How to celebrate November 4 in India
Indian astrologers are celebrating the third anniversary of the November 4 celebrations with a celebration at the Taj Mahal.
They will also have a special session to celebrate the Hindu month of Muharram, which is the month of worship of the Hindu gods.
A huge parade will take place in the city of New Delhi, with the participants dressed in colourful outfits, including colourful hats, scarves, and masks, with a large procession of people marching down the main thoroughfare, called “Bengaluru,” as part of the celebrations.
“The celebrations have gone very well, with around 2,000 participants, with more than 50,000 people participating in the whole procession,” said M. N. Nanda, director general of the Astrological Association of India (AIAI).
“I am very happy with the results.
The people have taken a strong interest and expressed themselves in the parade, so it has been a very happy affair.”
Nanda said that the celebrations are taking place on a day when the country is celebrating the Hindu calendar.
The AIAI has organised two events for the Indian public to participate in the celebrations, which have been held on November 4 since the coronavirus pandemic began in March.
First, participants will get together in the central city of Pune for the “Sangam Surya Yatra” which is a procession to celebrate India’s Hindu festivals, including the Diwali festival and Muhr-Ram festival, on November 2.
Second, participants can take part in the “Vastana” procession, which takes place in Mumbai, New Delhi and other major cities across the country.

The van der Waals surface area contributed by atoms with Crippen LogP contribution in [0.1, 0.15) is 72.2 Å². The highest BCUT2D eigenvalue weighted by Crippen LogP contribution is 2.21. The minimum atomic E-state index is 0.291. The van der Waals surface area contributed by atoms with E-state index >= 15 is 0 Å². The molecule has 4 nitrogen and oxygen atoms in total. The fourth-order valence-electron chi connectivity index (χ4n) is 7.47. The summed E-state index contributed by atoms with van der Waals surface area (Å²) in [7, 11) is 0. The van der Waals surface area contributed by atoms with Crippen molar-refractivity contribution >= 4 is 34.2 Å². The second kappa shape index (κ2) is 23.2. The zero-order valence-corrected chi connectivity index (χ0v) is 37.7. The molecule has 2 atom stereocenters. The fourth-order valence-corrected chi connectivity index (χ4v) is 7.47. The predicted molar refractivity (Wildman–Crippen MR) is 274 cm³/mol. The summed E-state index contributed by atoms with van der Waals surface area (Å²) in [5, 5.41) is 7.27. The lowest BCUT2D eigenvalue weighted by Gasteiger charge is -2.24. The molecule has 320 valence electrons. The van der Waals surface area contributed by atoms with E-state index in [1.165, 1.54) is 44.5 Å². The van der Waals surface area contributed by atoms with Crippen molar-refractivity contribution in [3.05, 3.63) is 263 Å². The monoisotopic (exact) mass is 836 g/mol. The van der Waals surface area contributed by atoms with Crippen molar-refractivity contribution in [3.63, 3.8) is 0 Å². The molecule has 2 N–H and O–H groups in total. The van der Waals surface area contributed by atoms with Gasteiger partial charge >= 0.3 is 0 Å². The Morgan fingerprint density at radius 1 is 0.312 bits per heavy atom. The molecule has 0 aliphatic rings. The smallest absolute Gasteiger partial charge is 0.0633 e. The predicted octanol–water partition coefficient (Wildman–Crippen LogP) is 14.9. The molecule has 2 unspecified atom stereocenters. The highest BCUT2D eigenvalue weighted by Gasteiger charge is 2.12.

India’s religious calendar is a combination of Hindu calendar and Muslim lunar calendar.
Hindu holidays include Diwahari and the festival of Ashwini, which celebrates the birth of the god Shiva.
Buddhist festivals include the Diadari, the holy month of devotion to the Hindu god Vishnu.
Muslim holidays include Eid, which marks the end of the fasting month of Ramadan.
Nancy Dickson, chief executive officer of the AIAA, said that India’s traditional observances are also being celebrated.
She said that it is not only Hindu holidays that are celebrated.
“For example, we are celebrating Muhara and Diwani, which are the four holy months of the Muslim religion, and we are also celebrating Diwami, which signifies the beginning of the mourning period,” she said.
In India, November 4 marks the day in which all the stars align.
It is also known as the “Night of the Gods,” which means “the time of the gods.”